The System Worked ... ish

Trump's efforts to steal the election failed because most Republican officials placed a greater emphasis on doing the right thing than helping Trump

Now that Donald Trump is out of office (and it’s been a whole five days since I’ve heard his voice!) we’re getting more disturbing information about the lengths he went to try and steal the 2020 election.

Over the weekend, there was an absolutely bonkers piece in the New York Times about his failed efforts to replace the top leadership of the Justice Department in order to force Georgia to give him the state’s electoral votes. According to the Times:

“The Justice Department’s top leaders listened in stunned silence this month: One of their peers, they were told, had devised a plan with President Donald J. Trump to oust Jeffrey A. Rosen as acting attorney general and wield the department’s power to force Georgia state lawmakers to overturn its presidential election results.

The unassuming lawyer who worked on the plan, Jeffrey Clark, had been devising ways to cast doubt on the election results and to bolster Mr. Trump’s continuing legal battles and the pressure on Georgia politicians. Because Mr. Rosen had refused the president’s entreaties to carry out those plans, Mr. Trump was about to decide whether to fire Mr. Rosen and replace him with Mr. Clark.

The department officials, convened on a conference call, then asked each other: What will you do if Mr. Rosen is dismissed?

The answer was unanimous. They would resign.

Their informal pact ultimately helped persuade Mr. Trump to keep Mr. Rosen in place, calculating that a furor over mass resignations at the top of the Justice Department would eclipse any attention on his baseless accusations of voter fraud.”

According to the Wall Street Journal, Trump even tried to get the DOJ to file a lawsuit asking the Supreme Court to hand him the election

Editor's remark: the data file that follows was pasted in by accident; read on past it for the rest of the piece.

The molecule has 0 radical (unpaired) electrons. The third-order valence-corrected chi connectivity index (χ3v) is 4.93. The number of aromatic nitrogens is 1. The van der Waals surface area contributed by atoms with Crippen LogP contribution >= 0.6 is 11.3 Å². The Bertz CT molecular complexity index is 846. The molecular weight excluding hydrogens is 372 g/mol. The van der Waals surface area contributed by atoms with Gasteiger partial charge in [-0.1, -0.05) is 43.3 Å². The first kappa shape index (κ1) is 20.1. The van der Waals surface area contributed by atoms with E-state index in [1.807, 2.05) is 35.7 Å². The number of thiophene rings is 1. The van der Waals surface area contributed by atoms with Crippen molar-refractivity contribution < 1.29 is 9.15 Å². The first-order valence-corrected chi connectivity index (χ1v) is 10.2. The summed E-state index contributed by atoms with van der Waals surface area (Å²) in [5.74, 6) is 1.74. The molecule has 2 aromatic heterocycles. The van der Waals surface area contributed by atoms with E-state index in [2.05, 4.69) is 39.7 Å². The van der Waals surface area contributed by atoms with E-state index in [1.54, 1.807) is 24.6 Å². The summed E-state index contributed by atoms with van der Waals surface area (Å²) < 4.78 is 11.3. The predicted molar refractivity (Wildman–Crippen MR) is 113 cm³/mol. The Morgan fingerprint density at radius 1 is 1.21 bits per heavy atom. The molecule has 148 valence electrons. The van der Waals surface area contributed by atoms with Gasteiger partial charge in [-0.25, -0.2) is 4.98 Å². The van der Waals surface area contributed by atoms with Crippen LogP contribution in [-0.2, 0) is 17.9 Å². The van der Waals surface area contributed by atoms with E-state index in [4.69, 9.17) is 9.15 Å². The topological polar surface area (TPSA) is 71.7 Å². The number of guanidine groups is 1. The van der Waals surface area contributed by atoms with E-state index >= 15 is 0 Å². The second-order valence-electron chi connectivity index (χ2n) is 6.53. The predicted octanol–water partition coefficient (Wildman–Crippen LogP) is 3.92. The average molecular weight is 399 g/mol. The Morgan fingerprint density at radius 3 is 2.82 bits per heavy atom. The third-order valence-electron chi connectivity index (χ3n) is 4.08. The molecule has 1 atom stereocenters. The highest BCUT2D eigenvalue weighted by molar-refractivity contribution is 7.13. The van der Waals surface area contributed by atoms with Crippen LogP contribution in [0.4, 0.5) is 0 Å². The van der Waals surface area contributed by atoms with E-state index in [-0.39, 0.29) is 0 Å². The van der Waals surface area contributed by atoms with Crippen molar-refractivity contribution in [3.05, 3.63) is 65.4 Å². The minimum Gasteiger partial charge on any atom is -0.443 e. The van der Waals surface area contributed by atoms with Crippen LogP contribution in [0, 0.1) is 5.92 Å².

In his last weeks in office, former President Donald Trump considered moving to replace the acting attorney general with another official ready to pursue unsubstantiated claims of election fraud, and he pushed the Justice Department to ask the Supreme Court to invalidate President Biden’s victory, people familiar with the matter said.

Those efforts failed due to pushback from his own appointees in the Justice Department, who refused to file what they viewed as a legally baseless lawsuit in the Supreme Court. Later, other senior department officials threatened to resign en masse should Mr. Trump fire then-acting Attorney General Jeffrey Rosen, according to several people familiar with the discussions.

There are many ways to read these two stories. The first and most obvious is that we have more high crimes and misdemeanors committed by the president to throw on the pile. The second is that behind the scenes Trump was making every possible effort to undo the election results. This wasn’t just for public consumption. But the third is perhaps the most important: Trump’s attempted theft of the election failed miserably because the overwhelming number of GOP officials put fealty to democracy ahead of fealty to Trump.